Guarantor Issues in Chapter 11

Guarantor Issues in Chapter 11 Cases

            Everything was going so well – you have filed the Chapter 11 case for the corporate debtor and are progressing nicely in the case. Then the main shareholder calls your office in a panic – “I’ve been sued!!!” You immediately start dreaming of huge sanction awards against a malevolent creditor that ignored your corporate Chapter 11. But, alas, the creditor has sued the principal as a guarantor on the corporate debt.

This situation is all too common and can cause substantial harm to the corporate case. Judgments against shareholders can result in garnishment of funds needed to cover corporate shortfalls, result in execution on the corporate stock or cause the shareholder to abandon the corporate case.

If your shareholder cannot or will not consider an individual bankruptcy filing, there are still options available to protect the shareholder (and your corporate case) through the corporate Chapter 11. Our office will, depending on the type of Plan being proposed or the particular situation, file an adversary proceeding in order to extend the provisions of the stay to the non-debtor.

The Chapter 11 Court has the equitable powers under Section 105(a) to enjoin the continuation of collection activities against the non-debtor, which would significantly impact the Debtor’s ability to successfully reorganize. See Carway v. Progressive County Mut. Ins. Co., 183 B.R. 769, 775 (S.D. Tex 1995).

As a general rule, the automatic stay will normally apply to non-debtors only “when a claim against the non-debtor will have an immediate adverse economic consequence for the debtor’s estate.” Queenie, Ltd. v. Nygaard, Int., 321 F.3d 282, 287 (2d.Cir.2003). As cited by the Queenie Court, examples are a claim to establish an obligation of which the debtor is a guarantor, McCartney v. Integra National Bank North, 106 F.3d 506, 510-11 (3d Cir. 1997), a claim against the debtor’s insurer,   Johns-Manville Corp. v. Asbestos Litigation Group (In re Johns-Manville Corp.), 26 B.R. 420, 435-36 (Bankr. S.D.N.Y. 1983) (on rehearing), and actions where “there is such identity between the debtor and the third-party defendant that the debtor may be said to be the real party defendant . . .,” A.H. Robins Co. v. Piccinin, 788 F.2d 994, 999 (4th Cir. 1986). Capital contributions from the shareholder are also a good reason to extend the provisions of the stay to the non-debtor. The fact that the co-debtor’s capital contributions are available to fund Debtor’s Plan warrants extension of the stay to the necessary co-debtor. See In re Hamlin’s Landing Joint Venture, 81 B.R. 651, 653 (Bankr. M.D. Fla. 1987).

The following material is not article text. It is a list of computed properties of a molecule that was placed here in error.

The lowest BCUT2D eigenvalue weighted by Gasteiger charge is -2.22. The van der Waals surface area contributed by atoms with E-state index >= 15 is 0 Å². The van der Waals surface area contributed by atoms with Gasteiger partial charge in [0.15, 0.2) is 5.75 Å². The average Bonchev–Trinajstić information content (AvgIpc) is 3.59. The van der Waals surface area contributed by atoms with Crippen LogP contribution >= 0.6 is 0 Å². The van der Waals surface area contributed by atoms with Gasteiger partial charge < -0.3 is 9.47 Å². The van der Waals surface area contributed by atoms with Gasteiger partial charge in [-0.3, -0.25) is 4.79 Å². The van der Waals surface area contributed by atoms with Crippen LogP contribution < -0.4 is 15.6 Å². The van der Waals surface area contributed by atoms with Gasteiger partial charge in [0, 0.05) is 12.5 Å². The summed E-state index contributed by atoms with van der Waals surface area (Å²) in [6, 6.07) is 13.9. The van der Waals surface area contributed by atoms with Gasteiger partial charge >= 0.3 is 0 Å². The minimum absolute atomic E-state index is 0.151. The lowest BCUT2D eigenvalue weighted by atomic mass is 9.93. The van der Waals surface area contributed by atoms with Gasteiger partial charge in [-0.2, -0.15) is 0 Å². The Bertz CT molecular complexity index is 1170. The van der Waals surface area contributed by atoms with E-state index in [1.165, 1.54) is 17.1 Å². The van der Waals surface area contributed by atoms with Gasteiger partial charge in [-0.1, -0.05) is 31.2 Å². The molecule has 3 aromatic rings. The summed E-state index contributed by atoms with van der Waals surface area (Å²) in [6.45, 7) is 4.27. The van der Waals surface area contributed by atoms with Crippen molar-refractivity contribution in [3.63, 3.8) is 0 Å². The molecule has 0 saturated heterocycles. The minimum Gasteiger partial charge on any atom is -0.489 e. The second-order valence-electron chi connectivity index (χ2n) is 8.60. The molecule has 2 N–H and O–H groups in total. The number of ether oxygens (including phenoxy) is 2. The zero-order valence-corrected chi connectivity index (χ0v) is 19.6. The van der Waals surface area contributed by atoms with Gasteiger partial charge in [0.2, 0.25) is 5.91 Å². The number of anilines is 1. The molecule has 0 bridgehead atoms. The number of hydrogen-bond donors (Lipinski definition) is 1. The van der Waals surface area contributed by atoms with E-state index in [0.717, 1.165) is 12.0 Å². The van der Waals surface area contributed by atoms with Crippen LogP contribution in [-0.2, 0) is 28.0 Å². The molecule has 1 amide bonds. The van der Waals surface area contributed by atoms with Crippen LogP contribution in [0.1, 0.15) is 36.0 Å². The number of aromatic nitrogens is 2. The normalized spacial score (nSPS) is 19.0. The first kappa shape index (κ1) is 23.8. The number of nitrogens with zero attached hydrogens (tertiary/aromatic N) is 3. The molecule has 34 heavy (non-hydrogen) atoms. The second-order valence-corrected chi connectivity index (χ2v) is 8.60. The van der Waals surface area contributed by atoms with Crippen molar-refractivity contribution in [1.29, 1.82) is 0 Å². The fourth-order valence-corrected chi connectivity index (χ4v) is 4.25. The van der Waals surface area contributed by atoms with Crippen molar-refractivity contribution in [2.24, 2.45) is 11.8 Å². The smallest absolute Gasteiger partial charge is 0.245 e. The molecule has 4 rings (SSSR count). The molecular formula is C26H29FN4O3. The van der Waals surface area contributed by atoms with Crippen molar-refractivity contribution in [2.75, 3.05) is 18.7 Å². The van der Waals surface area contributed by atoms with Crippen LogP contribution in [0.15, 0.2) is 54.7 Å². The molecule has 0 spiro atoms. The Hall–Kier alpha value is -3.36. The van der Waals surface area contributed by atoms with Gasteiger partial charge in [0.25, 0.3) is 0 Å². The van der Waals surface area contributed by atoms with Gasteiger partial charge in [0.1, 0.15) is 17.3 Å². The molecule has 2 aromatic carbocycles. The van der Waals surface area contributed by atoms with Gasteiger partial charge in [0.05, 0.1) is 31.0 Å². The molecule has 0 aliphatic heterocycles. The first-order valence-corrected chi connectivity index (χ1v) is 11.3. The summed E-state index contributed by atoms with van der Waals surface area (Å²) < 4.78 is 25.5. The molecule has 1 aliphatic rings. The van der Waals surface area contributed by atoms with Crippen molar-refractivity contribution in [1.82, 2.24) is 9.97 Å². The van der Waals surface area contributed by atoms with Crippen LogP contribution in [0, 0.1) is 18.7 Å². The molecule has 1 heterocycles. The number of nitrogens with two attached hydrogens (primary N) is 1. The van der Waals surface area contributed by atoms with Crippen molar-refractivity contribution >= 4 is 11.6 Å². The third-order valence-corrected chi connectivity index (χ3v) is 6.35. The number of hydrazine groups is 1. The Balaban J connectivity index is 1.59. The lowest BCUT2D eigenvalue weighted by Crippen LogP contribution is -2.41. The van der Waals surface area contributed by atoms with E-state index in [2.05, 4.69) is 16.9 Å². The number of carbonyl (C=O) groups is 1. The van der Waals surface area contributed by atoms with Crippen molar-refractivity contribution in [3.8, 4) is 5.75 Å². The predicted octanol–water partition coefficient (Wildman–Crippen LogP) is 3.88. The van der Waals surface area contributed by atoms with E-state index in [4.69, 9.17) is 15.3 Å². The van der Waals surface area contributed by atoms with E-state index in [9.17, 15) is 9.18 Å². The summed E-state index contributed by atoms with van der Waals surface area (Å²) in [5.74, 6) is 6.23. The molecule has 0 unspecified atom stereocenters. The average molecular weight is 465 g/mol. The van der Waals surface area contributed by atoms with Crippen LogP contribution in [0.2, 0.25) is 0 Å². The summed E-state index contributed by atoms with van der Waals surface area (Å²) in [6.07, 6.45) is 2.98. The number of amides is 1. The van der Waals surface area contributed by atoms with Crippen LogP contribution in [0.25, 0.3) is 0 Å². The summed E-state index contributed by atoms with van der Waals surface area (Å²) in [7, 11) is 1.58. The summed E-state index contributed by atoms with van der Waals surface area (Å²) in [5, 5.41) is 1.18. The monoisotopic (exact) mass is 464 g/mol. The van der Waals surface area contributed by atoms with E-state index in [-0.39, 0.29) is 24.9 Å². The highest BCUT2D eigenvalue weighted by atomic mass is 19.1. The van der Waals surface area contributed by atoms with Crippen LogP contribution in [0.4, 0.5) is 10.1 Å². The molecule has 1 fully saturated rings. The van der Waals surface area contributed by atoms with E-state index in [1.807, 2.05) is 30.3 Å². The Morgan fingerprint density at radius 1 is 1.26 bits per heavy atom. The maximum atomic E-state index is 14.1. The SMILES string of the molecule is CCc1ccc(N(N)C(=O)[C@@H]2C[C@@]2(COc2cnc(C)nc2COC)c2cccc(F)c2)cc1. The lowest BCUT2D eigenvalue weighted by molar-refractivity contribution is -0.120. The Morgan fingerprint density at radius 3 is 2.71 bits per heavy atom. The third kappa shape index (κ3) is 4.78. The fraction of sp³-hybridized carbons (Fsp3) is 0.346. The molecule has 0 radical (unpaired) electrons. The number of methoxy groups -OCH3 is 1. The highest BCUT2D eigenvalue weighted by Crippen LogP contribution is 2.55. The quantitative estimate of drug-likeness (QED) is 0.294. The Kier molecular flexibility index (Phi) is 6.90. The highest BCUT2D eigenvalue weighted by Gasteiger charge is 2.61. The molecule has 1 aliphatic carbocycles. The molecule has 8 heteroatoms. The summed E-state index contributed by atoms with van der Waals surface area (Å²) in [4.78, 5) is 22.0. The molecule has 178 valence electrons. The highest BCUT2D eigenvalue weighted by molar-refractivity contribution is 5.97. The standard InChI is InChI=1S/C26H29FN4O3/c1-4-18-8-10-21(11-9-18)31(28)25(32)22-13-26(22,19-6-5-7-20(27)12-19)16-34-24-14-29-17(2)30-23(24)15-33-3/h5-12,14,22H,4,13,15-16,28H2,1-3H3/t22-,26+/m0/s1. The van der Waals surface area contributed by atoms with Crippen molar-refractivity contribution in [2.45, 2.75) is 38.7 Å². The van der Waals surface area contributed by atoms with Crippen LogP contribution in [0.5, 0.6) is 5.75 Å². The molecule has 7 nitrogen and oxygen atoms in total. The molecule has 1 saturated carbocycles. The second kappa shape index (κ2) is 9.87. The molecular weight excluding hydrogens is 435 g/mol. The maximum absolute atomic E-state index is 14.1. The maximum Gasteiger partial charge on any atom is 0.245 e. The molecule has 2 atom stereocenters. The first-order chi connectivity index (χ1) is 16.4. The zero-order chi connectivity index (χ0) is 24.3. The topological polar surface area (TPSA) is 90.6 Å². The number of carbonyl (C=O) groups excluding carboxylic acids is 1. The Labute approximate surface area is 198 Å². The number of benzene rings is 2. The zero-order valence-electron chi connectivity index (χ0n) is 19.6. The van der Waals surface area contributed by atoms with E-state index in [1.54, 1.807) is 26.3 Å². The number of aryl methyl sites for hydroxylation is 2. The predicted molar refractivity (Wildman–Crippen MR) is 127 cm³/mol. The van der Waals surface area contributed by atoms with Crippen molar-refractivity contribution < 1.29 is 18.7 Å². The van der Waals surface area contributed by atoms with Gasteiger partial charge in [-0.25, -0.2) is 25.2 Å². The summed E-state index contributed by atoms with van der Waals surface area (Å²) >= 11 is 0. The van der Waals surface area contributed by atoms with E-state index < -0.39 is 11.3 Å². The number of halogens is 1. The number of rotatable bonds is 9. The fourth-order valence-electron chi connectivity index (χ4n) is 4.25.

If you are considering Chapter 11 for a corporation and have a personal guarantee issue, consider the above when deciding on which attorney’s office to utilize. Ask how the attorney will handle a situation where a personal guarantee action has been filed. Our office has the experience to recommend the appropriate course of action in such a situation, whether it requires filing a separate bankruptcy petition or attempting to stay the suit through an extension of the automatic stay.

Contact our office at 904.725.0822 or for a free consultation regarding filing bankruptcy.